Aditya Arya - The Director of Museo Camera Museum
Aditya was only 15 when his father gifted him his first camera – a Zeiss Ikon. Since then, photography has been his great love for almost 40 years now.
Till date, he has a personal collection of 1500 antique cameras and other allied gadgets dating back to the 1860s, collected from across 100+ countries.
An eminent travel and commercial photographer, Aditya Arya began his work as a professional photographer in 1980.
He graduated from St. Stephen’s College, Delhi University, with a specialization in History.
In the early 80s, he worked as a still photographer in the film industry.
He is known for his expertise in the field of advertising and corporate photography, specializing in products, interior, and food.
He led expeditions and treks for some of the leading travel outfitters in the 80’s and 90’s all over the Himalayas.
He has played a pivotal role in the establishment of the India Photo Archive Foundation.
Today in the fast-paced world, he is immersing himself in the slowness of analog processes and at the same time mentoring many born-digital photographers and artists.
Aditya also practices and teaches the art of vintage photographic processes such as salt prints, egg albumen prints, gum bichromate, and wet plate photography.
He has been on the Jury of the National Art Exhibition 2014 organized by Lalit Kala Akademi and many other national shows.
He has curated several shows of archival and contemporary visual works, both nationally and internationally. This includes the National Gallery of Modern Art, New Delhi, Salarjung Museum in Hyderabad,, and several galleries and museums in Canada, London, France, Spain.
He was a guest faculty at Sri Aurobindo Centre of Art and Communication and also previously at the Jamia Millia Islamia University’s Institute of Mass Communication.
He also mentored at Habitat Photosphere, a photography festival initiative by Visual Arts Gallery, India Habitat Centre.
He has been the Director and one of the founding members at the Academy for Photographic Excellence (APEX), one of India’s leading photography academies based in New Delhi,
He was the curator at the Indian Institute of Advanced Study, Shimla.
He has worked with several hotels chains that include chains like the Radisson, Club Mahindra, and Oberoi group. His work has been published widely in books and travel magazines around the world.
He has also worked on the Musahar Community in Bihar and covered Landscapes in Ladakh and the JalMahal in Jaipur. Apart from this, Aditya has photographed the Khampti tribe in Arunachal Pradesh and a lot of Rural India too.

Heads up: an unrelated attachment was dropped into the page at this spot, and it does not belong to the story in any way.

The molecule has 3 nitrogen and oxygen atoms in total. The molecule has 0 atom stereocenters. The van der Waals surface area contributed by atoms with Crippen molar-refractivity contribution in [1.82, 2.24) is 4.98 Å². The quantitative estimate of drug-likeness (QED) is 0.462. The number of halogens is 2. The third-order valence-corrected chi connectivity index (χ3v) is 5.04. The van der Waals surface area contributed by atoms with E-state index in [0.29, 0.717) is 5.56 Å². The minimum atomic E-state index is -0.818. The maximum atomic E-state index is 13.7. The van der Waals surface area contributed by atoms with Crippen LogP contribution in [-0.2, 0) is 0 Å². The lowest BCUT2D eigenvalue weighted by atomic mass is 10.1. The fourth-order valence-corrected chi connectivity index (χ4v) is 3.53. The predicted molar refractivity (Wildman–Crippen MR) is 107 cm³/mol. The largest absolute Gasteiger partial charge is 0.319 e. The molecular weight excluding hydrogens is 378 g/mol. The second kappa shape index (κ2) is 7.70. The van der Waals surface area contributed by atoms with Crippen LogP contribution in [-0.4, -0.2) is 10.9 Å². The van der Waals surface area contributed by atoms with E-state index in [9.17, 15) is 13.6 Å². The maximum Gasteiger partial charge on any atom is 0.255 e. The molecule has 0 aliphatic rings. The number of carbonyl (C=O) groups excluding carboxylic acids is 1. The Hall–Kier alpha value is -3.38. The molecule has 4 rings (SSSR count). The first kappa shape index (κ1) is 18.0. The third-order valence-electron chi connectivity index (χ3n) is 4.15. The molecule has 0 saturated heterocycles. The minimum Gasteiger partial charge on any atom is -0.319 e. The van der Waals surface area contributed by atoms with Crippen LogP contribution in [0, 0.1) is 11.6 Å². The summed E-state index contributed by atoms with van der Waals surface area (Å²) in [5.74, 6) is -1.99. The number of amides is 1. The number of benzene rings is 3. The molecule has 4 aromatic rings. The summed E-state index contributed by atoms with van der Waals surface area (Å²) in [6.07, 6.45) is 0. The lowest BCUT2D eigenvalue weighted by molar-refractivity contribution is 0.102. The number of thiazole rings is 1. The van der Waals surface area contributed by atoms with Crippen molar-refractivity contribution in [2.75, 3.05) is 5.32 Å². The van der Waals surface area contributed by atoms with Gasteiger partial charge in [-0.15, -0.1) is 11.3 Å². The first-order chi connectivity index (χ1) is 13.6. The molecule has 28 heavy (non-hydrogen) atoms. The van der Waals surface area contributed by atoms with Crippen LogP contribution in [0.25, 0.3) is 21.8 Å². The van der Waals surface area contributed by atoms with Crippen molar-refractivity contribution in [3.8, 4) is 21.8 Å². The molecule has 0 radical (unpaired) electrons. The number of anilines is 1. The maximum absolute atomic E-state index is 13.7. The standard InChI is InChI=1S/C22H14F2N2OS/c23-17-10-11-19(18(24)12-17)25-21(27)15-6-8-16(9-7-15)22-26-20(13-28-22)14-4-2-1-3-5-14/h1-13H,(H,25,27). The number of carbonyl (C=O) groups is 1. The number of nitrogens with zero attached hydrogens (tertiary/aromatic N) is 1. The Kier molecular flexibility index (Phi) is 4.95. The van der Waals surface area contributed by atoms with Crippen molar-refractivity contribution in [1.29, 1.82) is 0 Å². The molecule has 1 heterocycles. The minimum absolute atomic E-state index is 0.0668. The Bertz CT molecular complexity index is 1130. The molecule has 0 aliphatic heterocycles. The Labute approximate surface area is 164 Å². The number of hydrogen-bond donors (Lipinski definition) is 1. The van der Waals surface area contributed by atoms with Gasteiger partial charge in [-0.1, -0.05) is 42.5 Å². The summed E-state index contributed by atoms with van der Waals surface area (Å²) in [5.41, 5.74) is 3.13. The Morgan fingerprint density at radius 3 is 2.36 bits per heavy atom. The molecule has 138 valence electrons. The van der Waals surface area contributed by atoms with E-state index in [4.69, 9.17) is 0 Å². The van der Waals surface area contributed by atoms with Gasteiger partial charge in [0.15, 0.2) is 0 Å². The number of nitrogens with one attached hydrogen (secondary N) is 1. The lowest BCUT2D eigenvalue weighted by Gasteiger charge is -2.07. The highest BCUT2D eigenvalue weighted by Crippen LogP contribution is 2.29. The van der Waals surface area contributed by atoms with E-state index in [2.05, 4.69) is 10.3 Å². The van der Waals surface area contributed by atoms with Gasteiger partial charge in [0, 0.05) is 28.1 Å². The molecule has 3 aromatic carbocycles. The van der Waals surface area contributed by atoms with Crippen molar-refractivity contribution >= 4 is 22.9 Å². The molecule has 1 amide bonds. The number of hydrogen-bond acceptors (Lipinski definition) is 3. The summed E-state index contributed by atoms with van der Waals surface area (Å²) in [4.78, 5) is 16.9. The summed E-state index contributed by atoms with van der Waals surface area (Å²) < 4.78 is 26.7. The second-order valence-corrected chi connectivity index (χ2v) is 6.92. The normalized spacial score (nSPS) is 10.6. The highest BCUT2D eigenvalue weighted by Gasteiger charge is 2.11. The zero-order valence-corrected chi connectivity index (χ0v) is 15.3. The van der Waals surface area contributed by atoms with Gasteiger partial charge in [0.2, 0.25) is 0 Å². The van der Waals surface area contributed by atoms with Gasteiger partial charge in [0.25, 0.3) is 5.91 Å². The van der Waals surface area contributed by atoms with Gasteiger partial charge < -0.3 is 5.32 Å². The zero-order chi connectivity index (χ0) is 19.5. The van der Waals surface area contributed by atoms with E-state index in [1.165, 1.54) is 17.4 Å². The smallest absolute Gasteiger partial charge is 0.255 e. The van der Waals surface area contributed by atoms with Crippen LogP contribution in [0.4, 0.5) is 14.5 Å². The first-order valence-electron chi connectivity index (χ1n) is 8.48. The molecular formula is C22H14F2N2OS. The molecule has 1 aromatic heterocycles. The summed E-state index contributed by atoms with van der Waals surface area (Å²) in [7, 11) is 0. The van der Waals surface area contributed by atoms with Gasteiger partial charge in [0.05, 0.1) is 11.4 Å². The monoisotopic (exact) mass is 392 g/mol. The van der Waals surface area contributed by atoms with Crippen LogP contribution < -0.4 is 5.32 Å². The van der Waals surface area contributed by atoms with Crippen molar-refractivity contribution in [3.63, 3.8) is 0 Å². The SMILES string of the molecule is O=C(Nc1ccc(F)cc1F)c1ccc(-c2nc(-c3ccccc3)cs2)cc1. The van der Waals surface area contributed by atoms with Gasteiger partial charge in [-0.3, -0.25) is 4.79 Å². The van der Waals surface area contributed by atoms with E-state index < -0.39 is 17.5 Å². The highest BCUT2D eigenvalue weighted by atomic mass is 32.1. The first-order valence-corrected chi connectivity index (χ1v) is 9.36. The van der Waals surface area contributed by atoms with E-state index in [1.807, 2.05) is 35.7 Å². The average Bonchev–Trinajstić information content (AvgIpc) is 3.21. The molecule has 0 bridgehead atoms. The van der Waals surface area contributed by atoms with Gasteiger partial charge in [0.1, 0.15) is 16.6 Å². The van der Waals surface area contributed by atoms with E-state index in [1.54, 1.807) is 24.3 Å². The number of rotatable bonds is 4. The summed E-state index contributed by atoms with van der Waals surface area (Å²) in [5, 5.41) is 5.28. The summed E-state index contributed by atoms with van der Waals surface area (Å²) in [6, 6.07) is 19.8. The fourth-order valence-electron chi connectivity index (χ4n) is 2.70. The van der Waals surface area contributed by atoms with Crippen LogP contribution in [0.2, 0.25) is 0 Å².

Internationally, Aditya has worked in collaboration with the German Embassy to cover ‘Germany through Indian eyes’ as well.
His work focusing on Buddhist art in the 900-year-old monastery in Alchi, Ladakh was covered by the Smithsonian Magazine.
The owner of Aditya Arya Archive which contains rare photographic collections like that of Kulwant Roy, Aditya has been one of the founding members, chairman, and trustee of the India Photo Archive Foundation. His work includes preserving and restoring such rare collections and providing them for viewing through publications and exhibitions.
He most recently curated the exhibition – “Kulwant Roy: Retrospective at the National Gallery of Modern Art.”
Over the last few years, he has indulged himself in the photography subject and photographic conservation practice. He has honed his skills and knowledge on preservation, restoration, and archiving.
At present, he divides his time between his photography archive and Museo Camera, the largest not-for-profit photography museum in South-East Asia. This museum holds 2000 cameras which Aditya has collected in the last 40years. It was only when the officials from the Municipal Corporation of Gurgaon saw his collection, they decided to give him land. The entire amount for this project (nearly 70Lakhs) was arranged through crowdfunding.
Aditya plans to utilize the ground floor of the museum to conduct workshops regularly and allow photographers to develop their prints there. On the first floor, he plans on starting a photography institute where a year-long diploma course will be provided.
Apart from photography and working on his museum, his passion for working with his hands extends to his farm where he grows a range of pesticide-free vegetables and medicinal plants.